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Gabriela Montero


EMI Classics
Release Date: October 28, 2007

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Gabriela Montero - Baroque
Gabriela Montero, "ExPatria". A mini-documentary
1 Improvisation on Sanz: Canarios  
2 Improvisation on Vivaldi: Autumn  
3 Improvisation on Pachelbel: Canon  
4 Improvisation on Handel: Sarabande  
5 Baroque and me  
6 Improvisation on Handel: 'Hallelujah'  
7 Improvisation on Albinoni: Adagio  
8 Improvisation on Handel: Largo  
9 Improvisation on Bach: Prelude  
10 Improvisation on Vivaldi: Winter  
11 Improvisation on Handel: Hornpipe  
12 Improvisation on Scarlatti:  
13 Improvisation on Vivaldi: Spring  
14 Improv. / Vivaldi: Summer & Winter  
15 Continuum  
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Bach and Beyond, Gabriela Montero's second album for EMI Classics, was a sensation: an instant Billboard bestseller that one critic called "a winner of an album."  Soon after the recording was released, Gabriela was profiled on CBS television's enormously popular television program 60 Minutes, introducing millions of viewers to a pianist possessing the most rare musical gifts.

Now, with the October 2007 release of her new album, Gabriela Montero – Baroque, the remarkable Venezuelan-American pianist turns her genius for improvisation to favorite melodies by the greatest baroque masters.

Improvisation is, of course, just one aspect of Gabriela Montero's art.  She is in demand with major orchestras and concert venues around the world, where she performs standard classical repertoire – including chamber music, concertos, and solo works – to great acclaim.  Following her New York Philharmonic debut, the New York Times reported simply, "Ms. Montero's playing had everything."  This season, Ms. Montero will make her New York solo classical debut at the Metropolitan Museum of Art on March 6, playing Schumann's Carnaval, Opus 9 and Ginastera's Sonata No. 1, Opus 22, along with her signature improvisations.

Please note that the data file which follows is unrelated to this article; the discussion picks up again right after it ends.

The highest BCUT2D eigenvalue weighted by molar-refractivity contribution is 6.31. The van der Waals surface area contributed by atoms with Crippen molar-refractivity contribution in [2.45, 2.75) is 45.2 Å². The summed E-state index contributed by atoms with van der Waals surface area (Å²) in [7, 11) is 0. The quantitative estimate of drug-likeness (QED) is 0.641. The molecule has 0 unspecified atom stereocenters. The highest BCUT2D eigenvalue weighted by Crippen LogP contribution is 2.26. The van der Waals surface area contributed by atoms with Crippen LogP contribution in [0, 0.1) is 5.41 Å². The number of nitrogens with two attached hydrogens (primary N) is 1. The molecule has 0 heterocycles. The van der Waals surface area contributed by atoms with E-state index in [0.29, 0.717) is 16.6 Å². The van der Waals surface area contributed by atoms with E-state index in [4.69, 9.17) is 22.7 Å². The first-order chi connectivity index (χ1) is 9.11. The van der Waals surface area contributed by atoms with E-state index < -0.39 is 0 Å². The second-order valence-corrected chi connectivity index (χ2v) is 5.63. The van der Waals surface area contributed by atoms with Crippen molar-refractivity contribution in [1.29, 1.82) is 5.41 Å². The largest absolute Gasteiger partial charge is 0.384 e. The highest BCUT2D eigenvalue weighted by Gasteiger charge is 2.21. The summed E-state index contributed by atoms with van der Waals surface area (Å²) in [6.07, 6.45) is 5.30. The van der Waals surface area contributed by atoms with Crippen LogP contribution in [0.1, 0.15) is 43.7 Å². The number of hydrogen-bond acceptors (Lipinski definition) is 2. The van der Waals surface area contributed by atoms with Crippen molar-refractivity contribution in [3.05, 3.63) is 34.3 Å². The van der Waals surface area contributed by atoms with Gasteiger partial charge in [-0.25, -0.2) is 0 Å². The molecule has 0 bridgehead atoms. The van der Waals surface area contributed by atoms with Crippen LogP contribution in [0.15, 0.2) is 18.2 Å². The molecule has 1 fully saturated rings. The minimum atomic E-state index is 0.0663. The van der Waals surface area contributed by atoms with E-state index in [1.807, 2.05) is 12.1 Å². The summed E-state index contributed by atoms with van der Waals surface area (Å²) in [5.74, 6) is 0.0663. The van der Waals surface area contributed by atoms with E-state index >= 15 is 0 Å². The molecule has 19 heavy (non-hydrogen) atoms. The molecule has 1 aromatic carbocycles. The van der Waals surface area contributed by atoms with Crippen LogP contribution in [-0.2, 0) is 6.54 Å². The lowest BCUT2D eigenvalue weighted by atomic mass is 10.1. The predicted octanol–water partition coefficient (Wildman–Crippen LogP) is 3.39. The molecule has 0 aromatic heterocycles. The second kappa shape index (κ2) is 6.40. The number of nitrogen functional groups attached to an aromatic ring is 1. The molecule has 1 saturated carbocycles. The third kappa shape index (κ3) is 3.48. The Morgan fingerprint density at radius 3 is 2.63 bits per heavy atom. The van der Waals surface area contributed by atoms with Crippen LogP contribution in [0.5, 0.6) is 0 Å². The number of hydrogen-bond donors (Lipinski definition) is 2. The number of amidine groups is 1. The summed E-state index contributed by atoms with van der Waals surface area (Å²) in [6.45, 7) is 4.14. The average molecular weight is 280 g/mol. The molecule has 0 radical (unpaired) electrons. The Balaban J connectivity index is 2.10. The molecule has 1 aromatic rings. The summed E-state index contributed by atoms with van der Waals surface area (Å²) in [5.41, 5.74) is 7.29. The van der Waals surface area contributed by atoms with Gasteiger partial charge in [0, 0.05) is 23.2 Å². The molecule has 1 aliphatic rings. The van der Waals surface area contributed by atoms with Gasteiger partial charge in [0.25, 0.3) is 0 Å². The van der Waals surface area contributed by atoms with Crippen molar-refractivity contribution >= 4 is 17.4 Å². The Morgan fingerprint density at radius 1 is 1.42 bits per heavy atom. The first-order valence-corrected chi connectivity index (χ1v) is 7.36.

Ms. Montero takes some of the best known Baroque themes, including Pachelbel's Canon in D Major, Albinoni's Adagio, Vivaldi's Four Seasons, Boccherini's Minuet and Handel's Water Music, and brings to her breathtaking improvisations the same passion, lyricism, and sense of structure that she brings to classical works.  And as the New York Times reported after one of her improvisational evenings, "No matter how complex the variations, the original melody always emerges triumphantly from a musical tapestry that might weave blues, jazz, tango, and Debussy into a multihued framework."


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